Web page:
The disruptive entrepreneur: Fredrik Grönkvist
We have created a new series at Neat, interviewing entrepreneurs from around the world to share knowledge and advice on why they decided to start their own business, what challenges they came up against and any advice they would give to a new entrepreneur!
Our entrepreneur this month is Fredrik Grönkvist. Fredrik has a been in Asia for several years and is well- versed in starting a new business. Let’s hear from him directly…
How did you come up with the idea for your startup? What pain point were you solving?
I have worked with product development and manufacturing in Mainland China, and to a lesser extent Vietnam, for several years. Early on it became clear to me that both manufacturers and buyers struggle to understand product safety standards, labeling, certification, and testing requirements. Both sides assumed that the other party had it covered, which is not always the case.
I realised that this was a huge problem, not only for businesses, but also consumers who get their hands on unsafe phone chargers, products containing high amounts of certain chemicals and other safety issues.
I concluded that the best way I could contribute to a commercial solution, was by providing both buyers and manufacturers with information about compliance requirements – in a way that they can understand.
This is the basis for our Product Compliance Information Tool on www.compliancegate.com/tool.
What did you find most exciting about starting a new company?
I think most business owners thrive on the energy one gets from developing a new product or service. Personally I tend to look at things from a macro perspective, rather than creating detailed business plans.
The prospect of launching a new great product, and hopefully generating meaningful revenue from it, is enough to motivate me and why I put in the hours.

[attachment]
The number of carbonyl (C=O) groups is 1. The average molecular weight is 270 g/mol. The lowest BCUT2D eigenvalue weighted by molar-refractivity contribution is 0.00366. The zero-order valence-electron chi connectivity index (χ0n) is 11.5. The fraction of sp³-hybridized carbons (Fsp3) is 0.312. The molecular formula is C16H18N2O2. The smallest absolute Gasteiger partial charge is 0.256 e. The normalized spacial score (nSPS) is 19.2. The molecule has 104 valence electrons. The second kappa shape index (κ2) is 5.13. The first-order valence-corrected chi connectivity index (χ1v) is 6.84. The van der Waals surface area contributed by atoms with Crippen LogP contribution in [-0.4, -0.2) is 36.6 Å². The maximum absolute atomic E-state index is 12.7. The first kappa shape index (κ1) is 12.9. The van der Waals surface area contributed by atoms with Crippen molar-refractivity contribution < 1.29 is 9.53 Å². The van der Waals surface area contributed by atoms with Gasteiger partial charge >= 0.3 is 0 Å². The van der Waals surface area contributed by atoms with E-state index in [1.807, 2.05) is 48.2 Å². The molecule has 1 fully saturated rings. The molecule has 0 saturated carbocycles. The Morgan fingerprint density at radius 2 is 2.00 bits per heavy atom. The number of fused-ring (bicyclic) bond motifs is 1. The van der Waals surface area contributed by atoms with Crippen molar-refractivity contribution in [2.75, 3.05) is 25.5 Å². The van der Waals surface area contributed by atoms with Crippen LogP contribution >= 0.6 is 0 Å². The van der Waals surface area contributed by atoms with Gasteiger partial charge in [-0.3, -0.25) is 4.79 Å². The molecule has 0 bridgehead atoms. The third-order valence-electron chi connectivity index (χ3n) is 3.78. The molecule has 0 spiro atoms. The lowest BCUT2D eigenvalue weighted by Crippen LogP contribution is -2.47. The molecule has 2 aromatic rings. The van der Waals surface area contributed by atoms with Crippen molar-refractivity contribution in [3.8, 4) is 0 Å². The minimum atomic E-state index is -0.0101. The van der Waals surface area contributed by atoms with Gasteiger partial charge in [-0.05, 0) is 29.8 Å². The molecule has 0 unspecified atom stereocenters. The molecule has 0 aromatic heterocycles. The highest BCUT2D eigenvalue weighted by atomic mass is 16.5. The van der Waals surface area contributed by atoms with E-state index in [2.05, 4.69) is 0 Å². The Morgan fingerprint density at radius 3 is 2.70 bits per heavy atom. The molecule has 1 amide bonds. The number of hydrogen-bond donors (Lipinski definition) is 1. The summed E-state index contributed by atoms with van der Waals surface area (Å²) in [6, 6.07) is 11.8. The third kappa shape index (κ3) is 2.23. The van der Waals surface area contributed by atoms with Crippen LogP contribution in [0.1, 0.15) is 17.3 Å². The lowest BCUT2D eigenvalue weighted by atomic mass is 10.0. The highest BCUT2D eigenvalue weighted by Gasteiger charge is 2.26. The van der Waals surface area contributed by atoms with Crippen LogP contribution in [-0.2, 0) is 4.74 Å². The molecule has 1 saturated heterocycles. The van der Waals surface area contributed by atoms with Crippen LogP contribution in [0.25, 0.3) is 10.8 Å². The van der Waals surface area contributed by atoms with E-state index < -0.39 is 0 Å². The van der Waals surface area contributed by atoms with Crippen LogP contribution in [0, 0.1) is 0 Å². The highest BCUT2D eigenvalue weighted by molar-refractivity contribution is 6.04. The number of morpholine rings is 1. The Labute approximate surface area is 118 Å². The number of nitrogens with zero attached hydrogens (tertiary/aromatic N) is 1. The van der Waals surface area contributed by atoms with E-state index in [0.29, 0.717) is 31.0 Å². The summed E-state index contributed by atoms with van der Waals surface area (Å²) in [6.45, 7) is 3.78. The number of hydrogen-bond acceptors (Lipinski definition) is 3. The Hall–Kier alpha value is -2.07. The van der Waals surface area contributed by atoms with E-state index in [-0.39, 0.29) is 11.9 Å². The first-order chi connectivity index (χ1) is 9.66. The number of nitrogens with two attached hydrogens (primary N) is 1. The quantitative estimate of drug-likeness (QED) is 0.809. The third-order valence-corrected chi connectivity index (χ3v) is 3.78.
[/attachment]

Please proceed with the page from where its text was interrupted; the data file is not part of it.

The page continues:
What are some of the challenges you faced?
Building a product is one thing, selling is another. Other than developing our own product, we also invest a big share of our time and money into producing content. This means that we publish articles on our own websites, and also produce videos for our YouTube channel. I strongly believe that organic traffic is the lifeblood of most internet businesses.
That being said, traffic alone is not paying the bills. Hence, we also work with optimising our sales funnels. This includes calls, webinars, email broadcasts, and website conversion optimisation.
What advice would you give to others thinking of disrupting a market or wanting to start something new?
Creating a product or service is not enough. Sales and marketing should never come as an afterthought. It should be the central part of your plan.
If you cannot figure out how you will get new customers for a certain product or service, then you should take a step back and work on your plans.
Another thing is to not to over deliver. Regardless of whether you plan to launch a software product, e-commerce business, or service business, you should try to get a simple version of your product or service out on the market as early as possible. It’s easy to get stuck on features or details that don’t really matter. Even if they do matter, you’ll have a lifetime to work on improvements.
You need revenue to keep going, and the sooner you get that – and product validation to some extent – the better.